The judgment confirms that the Commission has a broad margin of discretion in determining what information will be disclosed in the public version of an infringement decision. Leniency statements may enjoy special protection in this regard, although the merits of confidentiality claims will be critically reviewed by both the Commission and the courts.

This article was published in the Competition Law Newsletter of April 2017. Other articles in this newsletter:

  1. Court of Justice confirms the fine imposed on Samsung in the cathode ray tubes cartel
  2. General Court annuls European Commission's merger blocking decision in UPS/TNT for procedural errors 
  3. European Commission proposes a new Directive to empower national competition authorities to be more effective enforcers of EU competition law rules
  4. European Commission launches anonymous whistleblower tool
  5. District Court of Gelderland denies passing-on defense in antitrust litigation related to the GIS-

Team

Related news

30.04.2019 EU law
Climate goals and energy targets: legal perspectives

Seminar - On Tuesday April 30th, Stibbe organizes a seminar on climate goals and energy targets. Climate change has incited different international and supranational institutions to issue climate goals and renewable energy targets. Both the UN and the EU have led this movement with various legal instruments.

Read more

04.04.2019 NL law
Fine liability in antitrust cases is closely scrutinised by Dutch courts

Short Reads - A parent company can be held liable for a subsidiary's anti-competitive conduct if the parent has exercised decisive influence over the subsidiary, because the two are then considered a single undertaking. This is why the Trade and Industry Appeals Tribunal (CBb) recently found that the ACM cannot simply rely on managing partners' civil liability to determine fine liability for a limited partnership's anti-competitive conduct.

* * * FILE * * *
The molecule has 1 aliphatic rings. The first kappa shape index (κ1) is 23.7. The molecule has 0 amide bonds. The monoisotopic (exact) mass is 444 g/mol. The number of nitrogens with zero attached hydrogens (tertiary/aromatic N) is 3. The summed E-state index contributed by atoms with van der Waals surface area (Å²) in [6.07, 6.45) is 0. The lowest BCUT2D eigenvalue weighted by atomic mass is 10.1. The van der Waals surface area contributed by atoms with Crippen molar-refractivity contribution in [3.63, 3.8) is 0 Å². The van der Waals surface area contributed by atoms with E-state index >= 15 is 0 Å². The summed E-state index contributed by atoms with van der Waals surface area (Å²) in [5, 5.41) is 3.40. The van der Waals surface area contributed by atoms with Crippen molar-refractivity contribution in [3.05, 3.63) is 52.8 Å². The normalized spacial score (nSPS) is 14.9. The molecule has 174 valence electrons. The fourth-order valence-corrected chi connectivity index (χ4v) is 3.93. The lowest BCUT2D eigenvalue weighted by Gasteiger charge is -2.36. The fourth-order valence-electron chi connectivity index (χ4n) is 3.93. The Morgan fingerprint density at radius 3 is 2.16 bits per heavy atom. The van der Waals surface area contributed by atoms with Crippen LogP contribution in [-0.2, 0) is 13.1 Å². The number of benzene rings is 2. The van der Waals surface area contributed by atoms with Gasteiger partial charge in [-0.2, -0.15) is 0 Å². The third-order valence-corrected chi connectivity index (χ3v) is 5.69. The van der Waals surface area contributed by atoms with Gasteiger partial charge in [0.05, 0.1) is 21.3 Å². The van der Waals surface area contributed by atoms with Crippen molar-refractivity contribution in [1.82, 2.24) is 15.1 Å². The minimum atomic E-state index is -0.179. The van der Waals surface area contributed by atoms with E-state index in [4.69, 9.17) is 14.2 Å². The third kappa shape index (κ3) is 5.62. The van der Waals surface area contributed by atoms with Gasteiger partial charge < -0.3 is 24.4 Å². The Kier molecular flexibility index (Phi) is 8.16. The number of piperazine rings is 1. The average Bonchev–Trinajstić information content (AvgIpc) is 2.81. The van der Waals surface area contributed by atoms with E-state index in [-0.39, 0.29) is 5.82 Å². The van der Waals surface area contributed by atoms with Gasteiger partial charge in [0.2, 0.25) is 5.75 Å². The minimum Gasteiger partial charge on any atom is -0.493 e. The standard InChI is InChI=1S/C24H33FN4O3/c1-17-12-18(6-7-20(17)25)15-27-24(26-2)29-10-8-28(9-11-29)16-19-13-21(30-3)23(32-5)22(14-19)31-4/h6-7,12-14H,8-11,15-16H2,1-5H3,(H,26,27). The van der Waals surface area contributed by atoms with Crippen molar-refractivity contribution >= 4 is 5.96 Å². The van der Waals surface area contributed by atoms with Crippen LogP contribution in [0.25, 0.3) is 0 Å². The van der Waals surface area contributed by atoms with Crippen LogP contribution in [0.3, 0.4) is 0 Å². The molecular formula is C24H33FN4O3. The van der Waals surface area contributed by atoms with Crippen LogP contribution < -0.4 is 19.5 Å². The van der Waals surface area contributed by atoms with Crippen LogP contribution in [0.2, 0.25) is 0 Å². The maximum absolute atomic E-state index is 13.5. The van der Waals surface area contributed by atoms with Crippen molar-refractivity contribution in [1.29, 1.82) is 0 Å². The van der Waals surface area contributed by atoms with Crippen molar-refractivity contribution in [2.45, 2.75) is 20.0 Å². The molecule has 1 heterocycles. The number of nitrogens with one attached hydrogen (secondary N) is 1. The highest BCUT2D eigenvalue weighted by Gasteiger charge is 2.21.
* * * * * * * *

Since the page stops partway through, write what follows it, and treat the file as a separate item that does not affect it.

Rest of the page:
Read more

12.04.2019 NL law
Hoogste Europese rechter bevestigt dat overheden onrechtmatige staatssteun proactief moeten terugvorderen

Short Reads - De maand maart 2019 zal vermoedelijk de juridisch handboeken ingaan als een historische maand voor het mededingings- en staatssteunrecht. Niet alleen deed het Hof van Justitie een baanbrekende uitspraak op het gebied van het verhaal van kartelschade. Het heeft in de uitspraak Eesti Pagar (C-349/17) van 5 maart 2019 belangrijke vragen opgehelderd over de handhaving van het staatssteunrecht op nationaal niveau.

Read more

04.04.2019 NL law
Tick-tock: no reset of the appeal clock for amending Commission decision

Short Reads - The European Court of Justice recently upheld the General Court's order finding that metal production and recycling company Eco-Bat had submitted its appeal outside of the appeal term. Eco-Bat had relied on the term starting from the date of the European Commission's decision correcting figures for the fine calculation in the initial infringement decision.

Read more

Our website uses functional cookies for the functioning of the website and analytic cookies that enable us to generate aggregated visitor data. We also use other cookies, such as third party tracking cookies - please indicate whether you agree to the use of these other cookies:

Privacy – en cookieverklaring